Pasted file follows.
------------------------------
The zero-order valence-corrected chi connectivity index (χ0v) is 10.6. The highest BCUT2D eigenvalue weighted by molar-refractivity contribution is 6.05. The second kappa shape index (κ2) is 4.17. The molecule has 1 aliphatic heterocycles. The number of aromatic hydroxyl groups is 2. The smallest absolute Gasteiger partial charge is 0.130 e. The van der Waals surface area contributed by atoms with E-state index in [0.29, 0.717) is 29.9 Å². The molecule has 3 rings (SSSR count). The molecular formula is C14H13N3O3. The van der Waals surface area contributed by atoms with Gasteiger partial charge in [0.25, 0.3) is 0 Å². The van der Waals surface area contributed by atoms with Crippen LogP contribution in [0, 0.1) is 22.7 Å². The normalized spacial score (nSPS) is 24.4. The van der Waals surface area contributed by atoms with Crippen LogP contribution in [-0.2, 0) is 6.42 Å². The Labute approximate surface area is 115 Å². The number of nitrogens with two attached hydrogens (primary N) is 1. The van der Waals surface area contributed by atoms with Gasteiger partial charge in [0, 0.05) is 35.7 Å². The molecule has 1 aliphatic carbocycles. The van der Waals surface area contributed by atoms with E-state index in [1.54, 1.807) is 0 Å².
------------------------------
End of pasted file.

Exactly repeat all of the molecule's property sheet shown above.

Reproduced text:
The zero-order valence-corrected chi connectivity index (χ0v) is 10.6. The highest BCUT2D eigenvalue weighted by molar-refractivity contribution is 6.05. The second kappa shape index (κ2) is 4.17. The molecule has 1 aliphatic heterocycles. The number of aromatic hydroxyl groups is 2. The smallest absolute Gasteiger partial charge is 0.130 e. The van der Waals surface area contributed by atoms with E-state index in [0.29, 0.717) is 29.9 Å². The molecule has 3 rings (SSSR count). The molecular formula is C14H13N3O3. The van der Waals surface area contributed by atoms with Gasteiger partial charge in [0.25, 0.3) is 0 Å². The van der Waals surface area contributed by atoms with Crippen LogP contribution in [0, 0.1) is 22.7 Å². The normalized spacial score (nSPS) is 24.4. The van der Waals surface area contributed by atoms with Crippen LogP contribution in [-0.2, 0) is 6.42 Å². The Labute approximate surface area is 115 Å². The number of nitrogens with two attached hydrogens (primary N) is 1. The van der Waals surface area contributed by atoms with Gasteiger partial charge in [0, 0.05) is 35.7 Å². The molecule has 1 aliphatic carbocycles. The van der Waals surface area contributed by atoms with E-state index in [1.54, 1.807) is 0 Å².